Suggestion: Add a Preloader Added Package for Booting Secure Boot

Hello. Recently I was doing some research on the topic of secure boot and how I could run non-secure boot signed iso/os’s off my usbs. I found a way to run them by using the Linux EFI called Preloader and HashTool. I have verified that this allows Garuda Linux to boot with Secure Boot enabled.

There are various reasons why people need Secure Boot on:

  1. Preventing attacks via booting unverified systems… (which is exactly what we’re doing here so ignore that one)
  2. They can’t turn it off (BIOS Lock, No Option to Turn Off, etc.)
  3. DualBooting other OS’s such as Windows 11 that require secure boot.

Preloader was designed for this to combat this issue and to run any unsigned efi in a secure environment.
This project was very popular way back when a 10 or so years ago but has mainly been swept under the rug making appearances in the efitools package and the arch wiki secure boot page.

Preloader is the solution to booting Garuda and other OS’s on secure boot.

Here’s a step by step on how to do so:

  1. Plug in your USB/HDD/SSD with your OS/iso/etc. installed on it

  2. Make a dir for the efi to go
    Ex. sudo mkdir /mnt/efiboot

  3. Mount the partition for efi to the dir:
    Ex. sudo mount /dev/sdX /mnt/efiboot (where sdX is the name of your efi boot drive which can be found on Garuda with the KDE Disk Manager or GParted or Disks, etc.)

  4. Download the .efi files and copy them to the boot folder
    Ex. sudo cp /FILES/efipreloaderstuff/* /mnt/efiboot/EFI/boot/
    Link: [Linux Foundation Secure Boot System Released | James Bottomley's random Pages (Linux Foundation Secure Boot System Released | James Bottomley's random Pages)

  5. Rename the boot file in the /EFI/boot under the mounted drive with the mv command to loader.efi
    Ex. Sudo mv bootx64.efi loader.efi

  6. Rename the Preloader.efi to the bootx64.efi
    Ex. Sudo mv Preloader.efi bootx64.efi

That way the boot loader boots the bootx64.efi which checks the loader.efi with the HashTool and boots it. Sometimes a prompt may come up to verify this and you select the HashTool.efi to sign it.

This works way better and easier than manually shim-ing the efi-s and signing them which can cause damage to the hardware.

I suggest this be a solution to any future person looking to boot with secure boot on instead of “Just Disable Secure Boot dude”.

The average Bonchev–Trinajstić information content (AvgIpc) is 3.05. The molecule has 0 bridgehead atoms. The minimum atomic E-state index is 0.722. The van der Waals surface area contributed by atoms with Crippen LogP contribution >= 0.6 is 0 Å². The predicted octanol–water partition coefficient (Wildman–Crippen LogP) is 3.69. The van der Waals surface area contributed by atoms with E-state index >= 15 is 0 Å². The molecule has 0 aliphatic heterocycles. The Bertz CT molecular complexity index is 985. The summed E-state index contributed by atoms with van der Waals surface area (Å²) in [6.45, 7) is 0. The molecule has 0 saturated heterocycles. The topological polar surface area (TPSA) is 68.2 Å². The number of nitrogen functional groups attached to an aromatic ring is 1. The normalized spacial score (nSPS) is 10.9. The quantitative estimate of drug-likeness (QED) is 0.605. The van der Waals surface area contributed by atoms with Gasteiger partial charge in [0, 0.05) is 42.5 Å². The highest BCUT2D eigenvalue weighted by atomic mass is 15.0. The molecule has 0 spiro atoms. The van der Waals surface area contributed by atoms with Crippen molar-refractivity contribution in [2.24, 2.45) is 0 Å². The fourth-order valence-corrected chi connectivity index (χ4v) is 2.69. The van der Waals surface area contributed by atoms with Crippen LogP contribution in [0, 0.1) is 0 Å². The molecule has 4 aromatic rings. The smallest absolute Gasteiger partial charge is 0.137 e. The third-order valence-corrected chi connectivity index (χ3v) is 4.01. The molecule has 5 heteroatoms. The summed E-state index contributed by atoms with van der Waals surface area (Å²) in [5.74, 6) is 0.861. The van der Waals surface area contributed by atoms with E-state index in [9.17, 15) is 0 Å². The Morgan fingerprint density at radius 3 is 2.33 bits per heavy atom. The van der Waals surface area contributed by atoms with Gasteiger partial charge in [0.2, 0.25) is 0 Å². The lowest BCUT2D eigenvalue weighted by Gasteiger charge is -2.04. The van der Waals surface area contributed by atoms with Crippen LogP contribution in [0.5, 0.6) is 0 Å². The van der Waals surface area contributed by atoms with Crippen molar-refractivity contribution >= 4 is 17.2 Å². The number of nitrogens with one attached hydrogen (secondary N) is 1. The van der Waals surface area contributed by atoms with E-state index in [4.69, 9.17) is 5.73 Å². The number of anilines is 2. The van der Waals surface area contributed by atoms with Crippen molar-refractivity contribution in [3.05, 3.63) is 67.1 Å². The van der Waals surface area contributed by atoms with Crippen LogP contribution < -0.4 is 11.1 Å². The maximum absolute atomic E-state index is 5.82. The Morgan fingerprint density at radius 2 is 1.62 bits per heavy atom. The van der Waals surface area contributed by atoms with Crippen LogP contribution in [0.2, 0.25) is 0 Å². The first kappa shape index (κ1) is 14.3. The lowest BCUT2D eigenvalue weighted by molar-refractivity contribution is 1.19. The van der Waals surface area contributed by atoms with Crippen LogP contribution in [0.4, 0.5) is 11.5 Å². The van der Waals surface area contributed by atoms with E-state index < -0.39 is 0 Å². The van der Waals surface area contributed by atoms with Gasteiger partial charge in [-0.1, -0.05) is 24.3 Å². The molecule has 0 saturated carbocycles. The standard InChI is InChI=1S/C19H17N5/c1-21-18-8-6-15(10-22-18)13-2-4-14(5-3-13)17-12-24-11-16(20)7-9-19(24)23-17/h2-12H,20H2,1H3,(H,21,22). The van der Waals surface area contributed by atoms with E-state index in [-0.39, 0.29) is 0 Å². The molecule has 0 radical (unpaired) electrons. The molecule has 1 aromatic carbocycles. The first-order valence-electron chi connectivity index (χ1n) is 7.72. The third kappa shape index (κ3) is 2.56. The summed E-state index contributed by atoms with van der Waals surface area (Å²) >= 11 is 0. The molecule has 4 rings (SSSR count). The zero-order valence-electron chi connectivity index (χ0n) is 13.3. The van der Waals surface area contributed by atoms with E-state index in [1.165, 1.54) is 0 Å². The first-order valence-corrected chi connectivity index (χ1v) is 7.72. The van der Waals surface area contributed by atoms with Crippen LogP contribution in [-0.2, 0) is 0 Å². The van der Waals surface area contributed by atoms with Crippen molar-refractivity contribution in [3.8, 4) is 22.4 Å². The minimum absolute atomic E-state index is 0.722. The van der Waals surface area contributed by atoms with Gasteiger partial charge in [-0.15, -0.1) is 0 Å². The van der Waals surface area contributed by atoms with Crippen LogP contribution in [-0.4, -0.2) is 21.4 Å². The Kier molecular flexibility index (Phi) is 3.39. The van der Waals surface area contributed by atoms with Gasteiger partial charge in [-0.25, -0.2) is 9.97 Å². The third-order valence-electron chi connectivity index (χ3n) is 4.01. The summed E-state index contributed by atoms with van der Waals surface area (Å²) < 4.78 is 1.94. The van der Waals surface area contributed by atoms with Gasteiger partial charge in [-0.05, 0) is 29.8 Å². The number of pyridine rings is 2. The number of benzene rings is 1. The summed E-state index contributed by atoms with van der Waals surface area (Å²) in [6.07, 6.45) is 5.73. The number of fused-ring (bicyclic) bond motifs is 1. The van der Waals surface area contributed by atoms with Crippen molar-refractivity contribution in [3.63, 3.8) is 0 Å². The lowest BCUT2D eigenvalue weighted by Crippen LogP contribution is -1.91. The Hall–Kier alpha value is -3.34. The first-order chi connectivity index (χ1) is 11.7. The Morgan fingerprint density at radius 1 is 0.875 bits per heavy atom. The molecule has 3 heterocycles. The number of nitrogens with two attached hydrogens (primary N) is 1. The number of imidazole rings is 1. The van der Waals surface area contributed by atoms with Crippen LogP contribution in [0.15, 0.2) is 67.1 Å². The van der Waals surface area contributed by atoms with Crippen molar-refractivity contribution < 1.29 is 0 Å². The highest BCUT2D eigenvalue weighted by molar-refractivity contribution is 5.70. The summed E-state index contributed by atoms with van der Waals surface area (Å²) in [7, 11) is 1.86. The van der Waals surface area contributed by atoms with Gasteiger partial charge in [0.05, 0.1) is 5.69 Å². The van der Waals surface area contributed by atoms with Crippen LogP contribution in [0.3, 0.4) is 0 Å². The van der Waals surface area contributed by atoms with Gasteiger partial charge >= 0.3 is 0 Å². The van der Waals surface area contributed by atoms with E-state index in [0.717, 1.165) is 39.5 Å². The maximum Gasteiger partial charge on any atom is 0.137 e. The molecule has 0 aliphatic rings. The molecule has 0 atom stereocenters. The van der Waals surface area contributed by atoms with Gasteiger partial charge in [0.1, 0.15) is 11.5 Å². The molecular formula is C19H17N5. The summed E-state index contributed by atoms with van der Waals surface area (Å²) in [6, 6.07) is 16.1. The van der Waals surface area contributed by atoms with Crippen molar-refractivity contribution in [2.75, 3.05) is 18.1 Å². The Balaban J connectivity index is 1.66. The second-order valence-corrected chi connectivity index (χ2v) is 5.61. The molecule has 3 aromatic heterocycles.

I think this should also be included as an option in future .iso distributions to allow for secure boot from the start.

Thank you for reading, if you would like to comment or tldr go ahead in the comments. I hope this can help people like me just wanting to leave secure boot on or having no option to do so for the tasks they want to accomplish.

Feel free to quote me if anyone comes in the future to ask how to do this in the Garuda forums or feel free to correct me!

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And also, yes this does work in theory for all Linux distros or any distros imaginable.

Nice one, thanks for the tip @PotatoMaster.

The article you posted seems kind of out of date, but as for this:

What Happened to KeyTool.efi?

I guess this comment is from over eleven years ago…but nowadays KeyTool.efi is provided by the efitools package; you can find it tucked away in /usr/share:

❯ sudo fd "KeyTool.efi" /
/usr/share/efitools/efi/KeyTool.efi

See also the rEFInd article: https://wiki.archlinux.org/title/REFInd#KeyTool

Probably Garuda Linux will not ship a secure boot solution until Arch Linux ships one, and then we will provide whatever the upstream configuration is. Still, the suggestion is appreciated–and doubly so since this topic also serves as a FAQ/how-to reference as well.

Thanks again, and welcome to the community @PotatoMaster. :wave:

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No Problem. Glad to help :slight_smile: The article i linked just has the download links for the .efi files. They still work even if they are outdated, and if it works dont touch it so as long as it still works and functions as expected I think its a good method overall so I hope that either we can incorporate this soon or possibly Arch ships a secure boot solution (hopeful so that other distros that are based on arch do so too).

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